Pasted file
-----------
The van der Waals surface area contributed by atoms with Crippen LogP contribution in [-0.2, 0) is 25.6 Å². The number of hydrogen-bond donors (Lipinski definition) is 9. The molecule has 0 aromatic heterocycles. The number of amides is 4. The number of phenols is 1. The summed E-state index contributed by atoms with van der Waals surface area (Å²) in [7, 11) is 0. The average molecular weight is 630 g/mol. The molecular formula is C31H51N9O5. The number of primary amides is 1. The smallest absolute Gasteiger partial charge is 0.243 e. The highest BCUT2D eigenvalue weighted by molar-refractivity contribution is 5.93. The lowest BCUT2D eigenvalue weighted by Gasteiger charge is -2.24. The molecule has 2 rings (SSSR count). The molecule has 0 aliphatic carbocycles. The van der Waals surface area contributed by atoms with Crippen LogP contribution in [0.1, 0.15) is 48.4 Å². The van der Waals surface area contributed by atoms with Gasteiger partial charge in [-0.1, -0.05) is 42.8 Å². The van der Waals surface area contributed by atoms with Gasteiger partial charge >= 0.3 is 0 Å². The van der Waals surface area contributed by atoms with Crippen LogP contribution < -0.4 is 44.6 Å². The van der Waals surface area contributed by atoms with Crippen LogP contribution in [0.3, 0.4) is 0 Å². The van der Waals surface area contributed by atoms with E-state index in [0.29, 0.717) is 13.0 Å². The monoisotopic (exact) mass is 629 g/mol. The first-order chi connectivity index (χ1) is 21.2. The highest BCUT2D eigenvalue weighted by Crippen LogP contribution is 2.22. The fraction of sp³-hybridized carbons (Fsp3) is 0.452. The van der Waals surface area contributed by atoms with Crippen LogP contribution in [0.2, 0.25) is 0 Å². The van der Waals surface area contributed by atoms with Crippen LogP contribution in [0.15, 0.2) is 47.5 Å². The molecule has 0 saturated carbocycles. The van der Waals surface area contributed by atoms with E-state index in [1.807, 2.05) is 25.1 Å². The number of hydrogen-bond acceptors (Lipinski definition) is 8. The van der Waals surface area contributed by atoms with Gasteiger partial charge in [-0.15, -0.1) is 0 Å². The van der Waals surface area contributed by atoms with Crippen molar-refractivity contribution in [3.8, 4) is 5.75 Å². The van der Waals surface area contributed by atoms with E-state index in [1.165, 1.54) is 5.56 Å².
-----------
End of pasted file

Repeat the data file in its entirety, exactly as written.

The van der Waals surface area contributed by atoms with Crippen LogP contribution in [-0.2, 0) is 25.6 Å². The number of hydrogen-bond donors (Lipinski definition) is 9. The molecule has 0 aromatic heterocycles. The number of amides is 4. The number of phenols is 1. The summed E-state index contributed by atoms with van der Waals surface area (Å²) in [7, 11) is 0. The average molecular weight is 630 g/mol. The molecular formula is C31H51N9O5. The number of primary amides is 1. The smallest absolute Gasteiger partial charge is 0.243 e. The highest BCUT2D eigenvalue weighted by molar-refractivity contribution is 5.93. The lowest BCUT2D eigenvalue weighted by Gasteiger charge is -2.24. The molecule has 2 rings (SSSR count). The molecule has 0 aliphatic carbocycles. The van der Waals surface area contributed by atoms with Crippen LogP contribution in [0.1, 0.15) is 48.4 Å². The van der Waals surface area contributed by atoms with Gasteiger partial charge in [-0.1, -0.05) is 42.8 Å². The van der Waals surface area contributed by atoms with Gasteiger partial charge >= 0.3 is 0 Å². The van der Waals surface area contributed by atoms with Crippen LogP contribution < -0.4 is 44.6 Å². The van der Waals surface area contributed by atoms with Crippen LogP contribution in [0.3, 0.4) is 0 Å². The van der Waals surface area contributed by atoms with E-state index in [0.29, 0.717) is 13.0 Å². The monoisotopic (exact) mass is 629 g/mol. The first-order chi connectivity index (χ1) is 21.2. The highest BCUT2D eigenvalue weighted by Crippen LogP contribution is 2.22. The fraction of sp³-hybridized carbons (Fsp3) is 0.452. The van der Waals surface area contributed by atoms with Crippen LogP contribution in [0.2, 0.25) is 0 Å². The van der Waals surface area contributed by atoms with Crippen LogP contribution in [0.15, 0.2) is 47.5 Å². The molecule has 0 saturated carbocycles. The van der Waals surface area contributed by atoms with E-state index in [1.807, 2.05) is 25.1 Å². The number of hydrogen-bond acceptors (Lipinski definition) is 8. The van der Waals surface area contributed by atoms with Gasteiger partial charge in [-0.15, -0.1) is 0 Å². The van der Waals surface area contributed by atoms with Crippen molar-refractivity contribution in [3.8, 4) is 5.75 Å². The van der Waals surface area contributed by atoms with E-state index in [1.165, 1.54) is 5.56 Å².